Mergers and acquisitions in European steelmaking could have important consequences downstream, with independent service centers increasingly nervous they will be squeezed out of the market.
Investment bank Jefferies suggests ArcelorMittal will account for 40% of European coil market supply once it completes its acquisition of Italian producer Ilva, while a merged Tata/ThyssenKrupp would have a share of around a quarter.
This increase in consolidation should be good for the mills and their pricing power, and potentially reduce the regional disparity that exists between the north and south of the continent as Ilva was often the cheapest player.
While the industry has for years acknowledged the need for supply to be more consolidated, these two major players would also own a significant portion of the downstream sector. This is making independent businesses competing with these mill-tied distribution arms increasingly nervous.
"The situation is not good for downstream independent operations. ThyssenKrupp, Tata Steel and ArcelorMittal have their own downstream operations, which make up almost 40% of the market," a service center source in Iberia said. "We are very worried with these antidumping sanctions coming, [as] it means the sourcing opportunities are less and less. At the moment, more or less, we've been able to survive, but I’m afraid that with more AD it could affect us."
Independents have already seen their supply options drastically reduced by import barriers: the European Commission will announce definitive duties on imports from Brazil, Iran, Russia, Serbia and Ukraine in the next few months, having already placed antidumping duties on Chinese hot-rolled coil.
China sold 528,000 mt of HRC into the European Union in first-quarter 2016, amounting to around a quarter of the import market during the period, according to data from European steel producers association Eurofer. But this dropped around 85% to 78,000 mt in Q1 2017, out of a total import market of around 1.87 million mt. Imports from the five countries mentioned in the separate case also slid around 60%, from 1.1 million mt in Q1 2016 to 439,000 mt in Q1 2017.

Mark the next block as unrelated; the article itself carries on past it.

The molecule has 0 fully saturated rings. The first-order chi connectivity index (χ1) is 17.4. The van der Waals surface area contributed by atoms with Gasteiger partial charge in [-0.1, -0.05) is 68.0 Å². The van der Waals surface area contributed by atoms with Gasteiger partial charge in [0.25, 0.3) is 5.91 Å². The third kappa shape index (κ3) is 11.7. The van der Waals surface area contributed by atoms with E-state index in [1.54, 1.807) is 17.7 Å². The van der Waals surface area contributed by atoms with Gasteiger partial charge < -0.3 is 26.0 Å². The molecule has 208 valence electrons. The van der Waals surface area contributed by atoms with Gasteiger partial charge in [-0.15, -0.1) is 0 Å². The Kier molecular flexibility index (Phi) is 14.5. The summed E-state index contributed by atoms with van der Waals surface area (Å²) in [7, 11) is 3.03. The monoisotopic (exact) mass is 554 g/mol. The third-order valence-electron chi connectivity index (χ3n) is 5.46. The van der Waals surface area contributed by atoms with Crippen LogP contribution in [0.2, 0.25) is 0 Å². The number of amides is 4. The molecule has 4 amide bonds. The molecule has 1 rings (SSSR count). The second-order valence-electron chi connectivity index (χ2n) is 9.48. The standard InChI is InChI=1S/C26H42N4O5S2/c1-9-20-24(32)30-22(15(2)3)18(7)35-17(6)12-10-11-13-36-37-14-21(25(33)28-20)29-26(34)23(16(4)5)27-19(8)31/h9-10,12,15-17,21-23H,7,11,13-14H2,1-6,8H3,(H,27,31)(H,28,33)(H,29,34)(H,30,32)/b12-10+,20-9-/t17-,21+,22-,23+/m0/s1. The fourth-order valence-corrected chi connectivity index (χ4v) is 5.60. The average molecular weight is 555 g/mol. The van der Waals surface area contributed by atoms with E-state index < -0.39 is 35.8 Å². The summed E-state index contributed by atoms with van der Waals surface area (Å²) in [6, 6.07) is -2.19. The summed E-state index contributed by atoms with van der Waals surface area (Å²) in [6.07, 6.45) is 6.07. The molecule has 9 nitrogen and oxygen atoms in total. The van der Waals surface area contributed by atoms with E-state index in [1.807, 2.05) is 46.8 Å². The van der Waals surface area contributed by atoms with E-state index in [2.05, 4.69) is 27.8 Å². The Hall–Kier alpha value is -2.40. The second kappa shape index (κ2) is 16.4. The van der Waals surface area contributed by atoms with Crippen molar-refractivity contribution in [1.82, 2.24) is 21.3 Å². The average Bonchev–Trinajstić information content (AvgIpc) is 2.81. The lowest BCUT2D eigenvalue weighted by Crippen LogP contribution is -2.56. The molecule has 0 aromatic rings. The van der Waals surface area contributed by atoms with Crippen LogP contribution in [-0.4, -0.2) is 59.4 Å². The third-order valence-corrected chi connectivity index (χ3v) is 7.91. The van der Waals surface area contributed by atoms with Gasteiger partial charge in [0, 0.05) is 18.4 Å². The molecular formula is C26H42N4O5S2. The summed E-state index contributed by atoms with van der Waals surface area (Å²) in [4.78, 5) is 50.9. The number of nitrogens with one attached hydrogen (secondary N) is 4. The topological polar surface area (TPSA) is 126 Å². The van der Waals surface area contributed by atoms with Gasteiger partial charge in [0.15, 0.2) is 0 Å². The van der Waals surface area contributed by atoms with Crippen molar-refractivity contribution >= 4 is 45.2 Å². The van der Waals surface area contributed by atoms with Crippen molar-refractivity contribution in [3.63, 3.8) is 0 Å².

While increases in material from elsewhere (most notably India and Turkey) have to an extent offset the stark reduction from countries subject to tariffs and investigations, with today's protectionist zeitgeist, exporting countries are a constant potential target for new actions. It also remains to be seen if Marcegaglia — the main opponent to the HRC cases — will continue to lobby as hard if it has its supply guaranteed by Ilva.
One trader said the EC would be unlikely to levy large tariffs on the five countries under investigation, which could help downstream buyers and independents.
When it refused to impose preliminary duties on HRC from Brazil, Iran, Russia, Serbia and Ukraine, the EC cited potential harm to end users.
"The Commission accepted at this stage the claim that the imposition of measures would lead to a further price increase of the product concerned, at the expense of users in view of the alleged post-investigation period price increases," it said.
It also said a consortium of end users that took part in the investigation would "risk more drastic consequences in their negotiating power vis-a-vis the Union producers was much smaller."
Some expect the EC could force parts of the newly formed steel giants to cut off their distribution arms.
"I expect ThyssenKrupp to have to sell off the distribution [unit]. When you look at ThyssenKrupp and Tata, the materials they can supply to their subsidiaries, it means a number of service centers belong to both, particularly in Germany. So they will have to do that; either merge them together or offload them. … So a number of sites will close, which will be a good thing," a service center source in the Benelux said.
A source at another major independent downstream player was bullish, however, noting anything that pushes steel prices upward can only be good for them. But generally the reaction in the downstream sector is one of concern.
"If they support their own service centers that could be a big threat to the privately owned companies. It could be a big threat and the steel mills could get even more control of the market than they have today," another source said.